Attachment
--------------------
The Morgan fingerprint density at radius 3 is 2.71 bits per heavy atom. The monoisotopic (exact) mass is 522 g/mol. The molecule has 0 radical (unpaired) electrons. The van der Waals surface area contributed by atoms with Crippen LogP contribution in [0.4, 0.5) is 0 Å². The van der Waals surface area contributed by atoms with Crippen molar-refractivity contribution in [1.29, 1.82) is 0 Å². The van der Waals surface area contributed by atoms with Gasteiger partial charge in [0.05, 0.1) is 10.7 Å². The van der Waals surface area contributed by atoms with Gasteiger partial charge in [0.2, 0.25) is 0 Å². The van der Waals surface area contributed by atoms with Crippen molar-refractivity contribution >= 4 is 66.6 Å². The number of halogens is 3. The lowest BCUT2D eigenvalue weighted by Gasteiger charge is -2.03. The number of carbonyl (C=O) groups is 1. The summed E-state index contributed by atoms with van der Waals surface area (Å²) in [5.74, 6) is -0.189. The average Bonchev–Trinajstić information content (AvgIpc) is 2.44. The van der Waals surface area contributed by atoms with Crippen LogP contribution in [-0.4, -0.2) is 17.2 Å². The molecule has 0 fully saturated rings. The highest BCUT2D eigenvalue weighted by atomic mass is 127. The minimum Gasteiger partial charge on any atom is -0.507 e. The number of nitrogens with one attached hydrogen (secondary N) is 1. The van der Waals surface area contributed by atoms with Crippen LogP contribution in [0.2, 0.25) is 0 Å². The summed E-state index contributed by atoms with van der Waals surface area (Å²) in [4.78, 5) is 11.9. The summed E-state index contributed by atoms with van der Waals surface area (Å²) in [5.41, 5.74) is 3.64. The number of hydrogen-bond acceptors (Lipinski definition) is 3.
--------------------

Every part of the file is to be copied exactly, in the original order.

The Morgan fingerprint density at radius 3 is 2.71 bits per heavy atom. The monoisotopic (exact) mass is 522 g/mol. The molecule has 0 radical (unpaired) electrons. The van der Waals surface area contributed by atoms with Crippen LogP contribution in [0.4, 0.5) is 0 Å². The van der Waals surface area contributed by atoms with Crippen molar-refractivity contribution in [1.29, 1.82) is 0 Å². The van der Waals surface area contributed by atoms with Gasteiger partial charge in [0.05, 0.1) is 10.7 Å². The van der Waals surface area contributed by atoms with Gasteiger partial charge in [0.2, 0.25) is 0 Å². The van der Waals surface area contributed by atoms with Crippen molar-refractivity contribution >= 4 is 66.6 Å². The number of halogens is 3. The lowest BCUT2D eigenvalue weighted by Gasteiger charge is -2.03. The number of carbonyl (C=O) groups is 1. The summed E-state index contributed by atoms with van der Waals surface area (Å²) in [5.74, 6) is -0.189. The average Bonchev–Trinajstić information content (AvgIpc) is 2.44. The van der Waals surface area contributed by atoms with Crippen LogP contribution in [-0.4, -0.2) is 17.2 Å². The molecule has 0 fully saturated rings. The highest BCUT2D eigenvalue weighted by atomic mass is 127. The minimum Gasteiger partial charge on any atom is -0.507 e. The number of nitrogens with one attached hydrogen (secondary N) is 1. The van der Waals surface area contributed by atoms with Crippen LogP contribution in [0.2, 0.25) is 0 Å². The summed E-state index contributed by atoms with van der Waals surface area (Å²) in [4.78, 5) is 11.9. The summed E-state index contributed by atoms with van der Waals surface area (Å²) in [5.41, 5.74) is 3.64. The number of hydrogen-bond acceptors (Lipinski definition) is 3.